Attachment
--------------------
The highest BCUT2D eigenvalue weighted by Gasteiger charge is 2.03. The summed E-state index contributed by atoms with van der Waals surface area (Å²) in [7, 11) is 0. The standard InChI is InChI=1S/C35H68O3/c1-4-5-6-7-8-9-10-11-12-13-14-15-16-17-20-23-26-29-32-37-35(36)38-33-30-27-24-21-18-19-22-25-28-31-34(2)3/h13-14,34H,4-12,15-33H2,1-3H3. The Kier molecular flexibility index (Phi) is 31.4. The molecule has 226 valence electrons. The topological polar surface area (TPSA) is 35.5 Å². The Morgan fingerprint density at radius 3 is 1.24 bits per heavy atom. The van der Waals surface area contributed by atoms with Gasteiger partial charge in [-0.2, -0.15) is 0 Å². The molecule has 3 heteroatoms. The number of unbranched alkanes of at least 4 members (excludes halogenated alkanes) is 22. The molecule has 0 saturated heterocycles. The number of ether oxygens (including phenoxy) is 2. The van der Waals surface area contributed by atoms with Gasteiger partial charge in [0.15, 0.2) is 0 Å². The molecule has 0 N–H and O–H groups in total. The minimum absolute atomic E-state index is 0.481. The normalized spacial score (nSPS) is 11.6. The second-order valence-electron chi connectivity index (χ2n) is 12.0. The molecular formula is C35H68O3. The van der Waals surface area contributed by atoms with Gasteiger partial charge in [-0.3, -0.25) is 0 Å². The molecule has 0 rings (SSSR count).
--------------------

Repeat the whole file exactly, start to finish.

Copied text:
The highest BCUT2D eigenvalue weighted by Gasteiger charge is 2.03. The summed E-state index contributed by atoms with van der Waals surface area (Å²) in [7, 11) is 0. The standard InChI is InChI=1S/C35H68O3/c1-4-5-6-7-8-9-10-11-12-13-14-15-16-17-20-23-26-29-32-37-35(36)38-33-30-27-24-21-18-19-22-25-28-31-34(2)3/h13-14,34H,4-12,15-33H2,1-3H3. The Kier molecular flexibility index (Phi) is 31.4. The molecule has 226 valence electrons. The topological polar surface area (TPSA) is 35.5 Å². The Morgan fingerprint density at radius 3 is 1.24 bits per heavy atom. The van der Waals surface area contributed by atoms with Gasteiger partial charge in [-0.2, -0.15) is 0 Å². The molecule has 3 heteroatoms. The number of unbranched alkanes of at least 4 members (excludes halogenated alkanes) is 22. The molecule has 0 saturated heterocycles. The number of ether oxygens (including phenoxy) is 2. The van der Waals surface area contributed by atoms with Gasteiger partial charge in [0.15, 0.2) is 0 Å². The molecule has 0 N–H and O–H groups in total. The minimum absolute atomic E-state index is 0.481. The normalized spacial score (nSPS) is 11.6. The second-order valence-electron chi connectivity index (χ2n) is 12.0. The molecular formula is C35H68O3. The van der Waals surface area contributed by atoms with Gasteiger partial charge in [-0.3, -0.25) is 0 Å². The molecule has 0 rings (SSSR count).